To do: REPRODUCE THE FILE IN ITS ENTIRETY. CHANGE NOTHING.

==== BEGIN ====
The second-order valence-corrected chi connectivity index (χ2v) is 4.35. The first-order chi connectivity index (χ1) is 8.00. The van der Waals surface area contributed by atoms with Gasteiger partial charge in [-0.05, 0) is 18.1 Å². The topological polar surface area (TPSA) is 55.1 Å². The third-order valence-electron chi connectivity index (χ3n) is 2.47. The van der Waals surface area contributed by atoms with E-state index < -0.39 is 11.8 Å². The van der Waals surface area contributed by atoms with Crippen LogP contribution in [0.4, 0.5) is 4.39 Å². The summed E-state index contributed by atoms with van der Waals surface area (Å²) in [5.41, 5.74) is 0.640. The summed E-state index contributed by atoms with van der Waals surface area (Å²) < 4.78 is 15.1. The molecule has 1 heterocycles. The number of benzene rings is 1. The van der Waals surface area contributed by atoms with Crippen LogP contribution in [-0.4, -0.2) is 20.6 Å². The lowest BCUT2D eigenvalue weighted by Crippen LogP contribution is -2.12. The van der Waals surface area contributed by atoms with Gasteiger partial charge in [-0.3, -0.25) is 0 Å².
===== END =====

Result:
The second-order valence-corrected chi connectivity index (χ2v) is 4.35. The first-order chi connectivity index (χ1) is 8.00. The van der Waals surface area contributed by atoms with Gasteiger partial charge in [-0.05, 0) is 18.1 Å². The topological polar surface area (TPSA) is 55.1 Å². The third-order valence-electron chi connectivity index (χ3n) is 2.47. The van der Waals surface area contributed by atoms with E-state index < -0.39 is 11.8 Å². The van der Waals surface area contributed by atoms with Crippen LogP contribution in [0.4, 0.5) is 4.39 Å². The summed E-state index contributed by atoms with van der Waals surface area (Å²) in [5.41, 5.74) is 0.640. The summed E-state index contributed by atoms with van der Waals surface area (Å²) < 4.78 is 15.1. The molecule has 1 heterocycles. The number of benzene rings is 1. The van der Waals surface area contributed by atoms with Crippen LogP contribution in [-0.4, -0.2) is 20.6 Å². The lowest BCUT2D eigenvalue weighted by Crippen LogP contribution is -2.12. The van der Waals surface area contributed by atoms with Gasteiger partial charge in [-0.3, -0.25) is 0 Å².